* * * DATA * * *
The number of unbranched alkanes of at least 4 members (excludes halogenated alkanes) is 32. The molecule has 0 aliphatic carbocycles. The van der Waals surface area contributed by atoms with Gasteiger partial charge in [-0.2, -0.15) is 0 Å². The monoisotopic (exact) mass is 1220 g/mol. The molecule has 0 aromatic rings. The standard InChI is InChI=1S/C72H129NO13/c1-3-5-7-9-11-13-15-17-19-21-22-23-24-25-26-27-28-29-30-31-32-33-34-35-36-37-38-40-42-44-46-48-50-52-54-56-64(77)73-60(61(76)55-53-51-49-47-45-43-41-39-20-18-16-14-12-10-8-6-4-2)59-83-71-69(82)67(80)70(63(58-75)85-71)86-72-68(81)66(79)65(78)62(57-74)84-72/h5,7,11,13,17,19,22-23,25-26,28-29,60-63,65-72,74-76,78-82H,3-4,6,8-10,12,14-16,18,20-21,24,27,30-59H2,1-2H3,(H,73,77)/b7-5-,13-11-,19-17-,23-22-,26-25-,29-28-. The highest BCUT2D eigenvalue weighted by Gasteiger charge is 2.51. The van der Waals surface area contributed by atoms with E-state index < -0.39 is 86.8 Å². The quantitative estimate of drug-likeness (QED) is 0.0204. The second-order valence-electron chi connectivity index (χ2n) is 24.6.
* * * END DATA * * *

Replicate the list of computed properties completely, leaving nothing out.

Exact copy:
The number of unbranched alkanes of at least 4 members (excludes halogenated alkanes) is 32. The molecule has 0 aliphatic carbocycles. The van der Waals surface area contributed by atoms with Gasteiger partial charge in [-0.2, -0.15) is 0 Å². The monoisotopic (exact) mass is 1220 g/mol. The molecule has 0 aromatic rings. The standard InChI is InChI=1S/C72H129NO13/c1-3-5-7-9-11-13-15-17-19-21-22-23-24-25-26-27-28-29-30-31-32-33-34-35-36-37-38-40-42-44-46-48-50-52-54-56-64(77)73-60(61(76)55-53-51-49-47-45-43-41-39-20-18-16-14-12-10-8-6-4-2)59-83-71-69(82)67(80)70(63(58-75)85-71)86-72-68(81)66(79)65(78)62(57-74)84-72/h5,7,11,13,17,19,22-23,25-26,28-29,60-63,65-72,74-76,78-82H,3-4,6,8-10,12,14-16,18,20-21,24,27,30-59H2,1-2H3,(H,73,77)/b7-5-,13-11-,19-17-,23-22-,26-25-,29-28-. The highest BCUT2D eigenvalue weighted by Gasteiger charge is 2.51. The van der Waals surface area contributed by atoms with E-state index < -0.39 is 86.8 Å². The quantitative estimate of drug-likeness (QED) is 0.0204. The second-order valence-electron chi connectivity index (χ2n) is 24.6.